Student Project Sheds Light on College Students' Interest in 2008 Presidential Election

Article ID: 535824

Released: 30-Nov-2007 3:45 PM EST

Source Newsroom: American University

Newswise — What do college students really think about the 2008 election? An American University student project conducted in collaboration with looked into it and found that most students interviewed said they intend to vote, are rooting for Barack Obama, and that the most important issues are Iraq, the war, the environment, privacy and healthcare.

All 25 students enrolled in the "Politics and the Media" class at AU conducted online interviews with more than 100 students at 75 colleges and universities around the nation. The interviews were conducted between Oct. 19 and 29, 2007. The class then compiled the results, analyzed the data, and wrote a series of articles which were published by the as a package called "College Vote '08: From the Frat House to the White House, a College Take on Election 2008." The class also designed the graphic accompanying the stories.

During the initial stage of the project, the students, taught by Jane Hall, associate professor of journalism at AU's School of Communication, met and talked with Jon Cohen, polling director for the Washington Post. He provided guidance for scripting questions. Dotty Lynch, executive-in-residence at the School of Communication and political consultant for CBS News, and Maria Ivancin, assistant professor of public communication and survey research expert, consulted the students for several weeks on pinpointing issues of interest to college students and on crafting questions. Students also examined polls by the Washington Post and other news organizations. A series of questions about national security and privacy was drawn from a Harris poll.

A total of 150 college students were contacted to participate and 108 responded. Respondents were interviewed via e-mail and completed a Web-based survey application. Each member of the "Politics and the Media" class was responsible for selecting six respondents and distributing the survey to them. The respondents, ages 18 to 24, were chosen to be roughly proportionate to the 2004 census of college students in the areas of ethnicity, gender and geographic region.

The project was not designed to be representative of all college students and the results cannot be generalized beyond the 108 respondents.

The results broke down as follows:

Intent to vote and political orientation"¢ 96 percent intend to vote "¢ 82 percent are already registered to vote "¢ 48 percent identified themselves as liberal "¢ 34 percent identified themselves as moderate "¢ 20 percent identified themselves as conservative

Candidate preference if election held today"¢ 27 percent would vote for Barack Obama"¢ 18 percent would vote for Hillary Clinton"¢ 5 percent would vote for John Edwards"¢ 6 percent would vote for Rudy Giuliani"¢ 5 percent would vote for Mike Huckabee"¢ 4 percent would vote for Ron Paul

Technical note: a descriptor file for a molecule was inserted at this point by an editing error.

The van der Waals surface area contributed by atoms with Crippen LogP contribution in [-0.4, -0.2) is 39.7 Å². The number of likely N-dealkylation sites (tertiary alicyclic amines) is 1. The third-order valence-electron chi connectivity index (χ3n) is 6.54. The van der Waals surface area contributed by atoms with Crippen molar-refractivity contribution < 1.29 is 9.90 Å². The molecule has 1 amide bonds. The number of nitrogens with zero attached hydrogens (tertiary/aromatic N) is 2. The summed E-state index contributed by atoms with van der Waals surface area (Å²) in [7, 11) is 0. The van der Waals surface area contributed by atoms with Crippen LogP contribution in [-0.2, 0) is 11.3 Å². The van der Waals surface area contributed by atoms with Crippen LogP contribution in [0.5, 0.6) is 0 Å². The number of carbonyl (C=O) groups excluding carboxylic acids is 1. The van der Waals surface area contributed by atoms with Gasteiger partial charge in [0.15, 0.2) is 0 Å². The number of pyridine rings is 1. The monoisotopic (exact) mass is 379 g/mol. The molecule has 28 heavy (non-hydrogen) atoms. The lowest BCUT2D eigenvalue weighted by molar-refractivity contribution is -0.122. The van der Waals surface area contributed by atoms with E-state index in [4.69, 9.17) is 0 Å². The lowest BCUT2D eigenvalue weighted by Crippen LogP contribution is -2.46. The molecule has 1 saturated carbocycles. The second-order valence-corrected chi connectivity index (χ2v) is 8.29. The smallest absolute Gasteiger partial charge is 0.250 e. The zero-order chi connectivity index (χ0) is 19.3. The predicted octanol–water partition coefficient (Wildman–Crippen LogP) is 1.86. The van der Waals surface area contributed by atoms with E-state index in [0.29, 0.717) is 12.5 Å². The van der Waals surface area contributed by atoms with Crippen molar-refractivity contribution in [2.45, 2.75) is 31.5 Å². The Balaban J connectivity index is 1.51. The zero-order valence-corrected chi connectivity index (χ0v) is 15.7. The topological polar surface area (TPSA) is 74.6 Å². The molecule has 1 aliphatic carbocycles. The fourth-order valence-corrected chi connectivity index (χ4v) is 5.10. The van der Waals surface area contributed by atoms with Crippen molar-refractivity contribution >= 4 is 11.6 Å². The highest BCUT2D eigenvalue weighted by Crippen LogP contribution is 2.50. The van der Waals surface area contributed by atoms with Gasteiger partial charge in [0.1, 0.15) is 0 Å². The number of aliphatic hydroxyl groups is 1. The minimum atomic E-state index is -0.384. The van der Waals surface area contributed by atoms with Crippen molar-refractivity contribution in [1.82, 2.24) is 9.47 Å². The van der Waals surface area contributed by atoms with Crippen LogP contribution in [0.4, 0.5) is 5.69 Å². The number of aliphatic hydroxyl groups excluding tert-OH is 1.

The most important issues from a national perspective"¢ 42 percent said Iraq and the war, the largest consensus"¢ 8 percent said the environment or global warming"¢ 2 percent said reproductive rights

The most important issues from a national and personal perspective"¢ At 12 percent each, Iraq and the war tied with education for the largest consensus "¢ 6 percent said reproductive rights"¢ 5 percent said same-sex marriage

Issues that would determine voting behavior"¢ 51 percent said a candidate's stance on the environment was very important"¢ 37 percent said a candidate's stance on the environment was somewhat important"¢ Less than 40 percent said a candidate's stance on abortion or same-sex marriage was very important

Other findings include that 27 percent consider themselves pro-life; 76 percent favor same-sex marriage; and 81 percent said healthcare is an important issue to them, personally. Ninety-four students answered questions about privacy and increased government surveillance. Of this sample, 63 percent opposed increased monitoring of Internet chat rooms and 73 percent opposed increased monitoring of cell phones and e-mail. However, the students favored techniques that seem more related to security and thwarting terrorism, as 54 percent approved of stronger document and physical security checks for travelers; 49 percent supported expanded undercover activity to penetrate suspicious groups; and 50 percent favored closer monitoring of banking and credit card transfers to trace funding.

A list of the colleges and universities represented in the project can be found on

"Politics and the Media" is a class offered through American University's School of Communication, a laboratory for professional education, communication research and innovative production across the fields of journalism, film and media arts, and public communication. Patrick Butler, vice president of The Washington Post Company; Susan Zirinsky, executive producer for CBS's "48 Hours Investigates" ; and Tony Perkins, morning anchor for WTTG Fox 5 and former meteorologist for ABC's "Good Morning America" are among the School of Communication's alumni who maintain close relationships with the school.


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